After her fourth or fifth abortion something isn't tied right or something has been overstretched like a band and has snapped, and she comes out of her bedroom screaming, blood dripping from between her legs on the carpet then the linoleum then the carpet again like large ink-blots on heavy paper. She asks me to call an ambulance. I get on the phone and shakily ask for one, and just about remember the new address, and it arrives within minutes while my mother wads up sheets that quickly glow scarlet-wet and holds them against her crotch. The doorbell sounds minutes later and I open the door downstairs, thrilled that we are important enough to get such good emergency treatment. A brown-haired paramedic, a young man, goes in to the bedroom and I go to the front window to watch a blonde lady-paramedic standing in the front yard, talking on her radio. Astonishingly I can hear it through the television, which is on the channel for my Sega. The TV displays these wavering lines, and I can hear her speak, although the words are muffled. PGA Tour Golf is paused underneath. The paramedic comes out of the bedroom and into the front room, takes off his facemask and asks me if I'm OK. He looks concerned and I think I must look pretty pale. I don't answer him, rather I just say, "Is she going to be alright?" and he displays the most sympathetic eyebrow shape I'll probably ever see, and says, "Yes, she had a haemorrhage, but I've stitched it and it'll be fine. Don't worry, it's all going to be OK." I feel ashamed and embarrassed that it's just me and her. Not just in the apartment now, I mean, all the time, that it's just me and her. Where the guy is who got her pregnant I have no idea, and nor does she. I thank him and he leaves, and I poke my head into her bedroom and see her lying among red sheets, and she tells me she has to get herself checked out at the hospital in the next few days, and I am astounded at how the paramedic managed to make everything good enough right there in the bedroom in such a short space of time. Everything seems dulled, like I've hit my head. She’s quiet but seems alright, so I resume playing PGA Tour, but I find I don't have the necessary dexterity to play well due to my hands shaking, so I turn it off and lay back on the couch, looking out at the smeared orange streetlights until I'm so tired that despite the god awful anxiety about my own tenuous place in this world, I fall asleep.
My brother sat on the side of the bed and with scared doe eyes said, “I’m dying. You gotta help me. Get me to the hospital.” “What are you dying of?” “Drugs.” I chuckled. “I’m fucking serious,” he said. “What drugs?” “I did LSD and it’s all wrong. I’m going to die.” “Get in the car, let’s go.” I had just passed my test and was as nervous about driving and me somehow getting the blame for this as I was scared about him dying. He didn’t cry wolf, especially regarding drugs. He did as many as he could. I shakily got us to the hospital which I was surprised to find almost deserted. I guess I thought these places were always busy. On the way I stalled the car at a green light, and some boys in the Ford behind us grinned and beeped and yelled, and I felt like crying. I wished that a helicopter would winch us out of there, me a jumpy emotional wreck, and my brother slumped in his seat, burbling spit bubbles. A young doctor we had clearly woken made my brother eat a charcoal cake. He gingerly chewed and swallowed it, retched about halfway through, and a grey sludge poured slowly out of him like lava. After a couple of hours he was released, and he was his brash self again, and as we walked to the car he said thanks, grabbed my head with both hands, and kissed me on the mouth before running ahead. “Dick!” I called after him as I spat on the floor to get rid of his vomit taste, and I made a point of walking slowly so he would have to wait. But the fucker started drumming really loudly and annoyingly on the windows. “Shut up Ben! You’d better not do this to me again, you fucker!” I yelled.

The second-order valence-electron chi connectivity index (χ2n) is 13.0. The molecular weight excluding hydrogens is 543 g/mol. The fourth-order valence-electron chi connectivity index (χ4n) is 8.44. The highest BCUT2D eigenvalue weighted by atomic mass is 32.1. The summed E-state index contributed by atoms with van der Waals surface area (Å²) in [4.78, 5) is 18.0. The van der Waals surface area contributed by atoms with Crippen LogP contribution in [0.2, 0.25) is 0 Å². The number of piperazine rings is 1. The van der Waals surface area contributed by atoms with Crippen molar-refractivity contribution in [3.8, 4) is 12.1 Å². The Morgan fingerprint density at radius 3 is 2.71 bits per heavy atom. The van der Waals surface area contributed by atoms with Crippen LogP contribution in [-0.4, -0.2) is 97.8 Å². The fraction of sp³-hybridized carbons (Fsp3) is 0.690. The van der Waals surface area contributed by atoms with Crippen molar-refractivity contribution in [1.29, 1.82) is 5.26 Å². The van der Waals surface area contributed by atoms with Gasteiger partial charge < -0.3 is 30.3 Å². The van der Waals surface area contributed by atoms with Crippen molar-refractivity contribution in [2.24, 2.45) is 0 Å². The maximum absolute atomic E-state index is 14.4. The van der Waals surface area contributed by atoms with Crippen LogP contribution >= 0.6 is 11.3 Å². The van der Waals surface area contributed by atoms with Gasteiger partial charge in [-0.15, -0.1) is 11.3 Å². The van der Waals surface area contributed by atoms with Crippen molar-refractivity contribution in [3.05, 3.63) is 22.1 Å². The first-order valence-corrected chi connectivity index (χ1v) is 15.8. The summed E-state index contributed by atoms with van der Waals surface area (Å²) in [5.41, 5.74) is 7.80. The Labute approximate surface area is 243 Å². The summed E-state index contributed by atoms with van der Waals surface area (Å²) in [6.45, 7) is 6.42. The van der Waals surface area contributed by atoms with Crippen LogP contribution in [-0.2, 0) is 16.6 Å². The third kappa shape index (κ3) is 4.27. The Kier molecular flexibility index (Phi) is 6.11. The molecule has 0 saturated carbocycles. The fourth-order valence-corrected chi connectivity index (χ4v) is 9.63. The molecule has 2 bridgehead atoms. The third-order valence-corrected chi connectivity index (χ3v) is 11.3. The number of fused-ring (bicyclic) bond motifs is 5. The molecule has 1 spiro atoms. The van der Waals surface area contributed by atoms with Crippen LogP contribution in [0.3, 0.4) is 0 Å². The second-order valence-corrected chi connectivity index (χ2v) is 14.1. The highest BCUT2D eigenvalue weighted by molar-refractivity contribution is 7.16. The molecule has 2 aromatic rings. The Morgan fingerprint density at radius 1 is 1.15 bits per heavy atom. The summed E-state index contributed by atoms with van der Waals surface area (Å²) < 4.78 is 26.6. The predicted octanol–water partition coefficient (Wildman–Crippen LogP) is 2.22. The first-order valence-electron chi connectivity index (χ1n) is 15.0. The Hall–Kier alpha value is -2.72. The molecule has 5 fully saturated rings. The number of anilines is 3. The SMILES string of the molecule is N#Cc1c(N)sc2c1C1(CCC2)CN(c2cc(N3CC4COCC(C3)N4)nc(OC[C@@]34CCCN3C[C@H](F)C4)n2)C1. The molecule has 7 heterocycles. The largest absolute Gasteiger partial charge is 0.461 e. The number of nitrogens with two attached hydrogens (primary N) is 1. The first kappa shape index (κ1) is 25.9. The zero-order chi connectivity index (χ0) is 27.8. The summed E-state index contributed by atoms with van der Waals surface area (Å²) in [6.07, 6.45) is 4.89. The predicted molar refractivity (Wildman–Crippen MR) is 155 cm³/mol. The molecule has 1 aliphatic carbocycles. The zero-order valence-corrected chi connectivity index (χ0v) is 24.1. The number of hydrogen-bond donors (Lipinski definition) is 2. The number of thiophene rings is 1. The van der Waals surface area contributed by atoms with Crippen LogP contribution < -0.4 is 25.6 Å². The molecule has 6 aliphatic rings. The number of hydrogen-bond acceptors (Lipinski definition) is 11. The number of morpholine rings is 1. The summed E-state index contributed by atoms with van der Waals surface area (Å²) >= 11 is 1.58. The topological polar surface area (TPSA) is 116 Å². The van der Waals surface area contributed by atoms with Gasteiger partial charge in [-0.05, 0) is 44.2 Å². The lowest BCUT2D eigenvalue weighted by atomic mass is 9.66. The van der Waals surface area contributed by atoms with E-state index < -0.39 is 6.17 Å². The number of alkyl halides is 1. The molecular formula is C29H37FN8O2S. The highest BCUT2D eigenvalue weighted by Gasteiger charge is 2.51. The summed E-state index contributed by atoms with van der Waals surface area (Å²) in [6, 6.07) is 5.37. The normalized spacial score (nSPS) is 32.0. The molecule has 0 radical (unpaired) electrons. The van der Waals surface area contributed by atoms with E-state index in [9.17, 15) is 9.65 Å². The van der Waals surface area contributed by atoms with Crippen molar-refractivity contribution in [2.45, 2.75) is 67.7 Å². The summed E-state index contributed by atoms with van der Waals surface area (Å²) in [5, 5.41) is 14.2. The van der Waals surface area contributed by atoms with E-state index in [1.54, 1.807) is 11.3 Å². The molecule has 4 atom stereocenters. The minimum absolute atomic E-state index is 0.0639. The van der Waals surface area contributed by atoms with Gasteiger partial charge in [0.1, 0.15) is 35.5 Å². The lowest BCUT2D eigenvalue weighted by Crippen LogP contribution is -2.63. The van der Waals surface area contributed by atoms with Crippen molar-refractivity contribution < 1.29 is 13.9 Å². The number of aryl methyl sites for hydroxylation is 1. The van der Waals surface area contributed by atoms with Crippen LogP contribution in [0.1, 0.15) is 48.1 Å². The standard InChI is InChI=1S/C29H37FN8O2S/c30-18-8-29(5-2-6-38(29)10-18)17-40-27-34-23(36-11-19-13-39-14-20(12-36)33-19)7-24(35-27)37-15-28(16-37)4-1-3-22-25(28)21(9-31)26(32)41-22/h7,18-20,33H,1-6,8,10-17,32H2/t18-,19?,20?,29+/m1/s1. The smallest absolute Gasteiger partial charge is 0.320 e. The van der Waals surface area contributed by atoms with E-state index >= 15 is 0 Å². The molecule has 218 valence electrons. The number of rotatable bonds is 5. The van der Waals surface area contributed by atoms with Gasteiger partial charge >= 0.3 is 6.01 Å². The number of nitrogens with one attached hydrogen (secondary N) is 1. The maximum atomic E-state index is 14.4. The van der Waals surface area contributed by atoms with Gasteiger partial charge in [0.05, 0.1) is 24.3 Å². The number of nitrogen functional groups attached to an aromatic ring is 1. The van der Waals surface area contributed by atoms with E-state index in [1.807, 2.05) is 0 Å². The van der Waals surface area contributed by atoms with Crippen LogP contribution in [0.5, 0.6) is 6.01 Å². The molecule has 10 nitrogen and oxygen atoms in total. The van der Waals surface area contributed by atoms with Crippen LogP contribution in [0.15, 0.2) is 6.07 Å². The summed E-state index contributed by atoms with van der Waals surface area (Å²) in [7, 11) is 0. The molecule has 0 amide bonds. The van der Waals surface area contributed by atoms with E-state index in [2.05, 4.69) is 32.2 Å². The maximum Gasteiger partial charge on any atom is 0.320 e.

"You killed our baby!" he said disingenuously. This wasn't a real criticism, rather something to advance his position in the argument. She said nothing, or nothing that I remember. But the abortion of my sibling clearly hadn't bothered either of them. He modified his voice in a mawkish way as if he was talking about how cute a kitten was. The embryo was put in a bag and taken down to the furnace in the basement of the hospital where I was born. This was before the days when stem-cell research was possible, the 80s, when we threw away everything.
Simon Pinkerton lives in a slightly low-rent part of London, with his wife and two boys and millions of microscopic organisms, ahhh gross. He is a contributor to McSweeney's, Word Riot, Minor Literature[s] and Queen Mobs Tea House, among other fine sites. BEFRIEND @simonpinkerton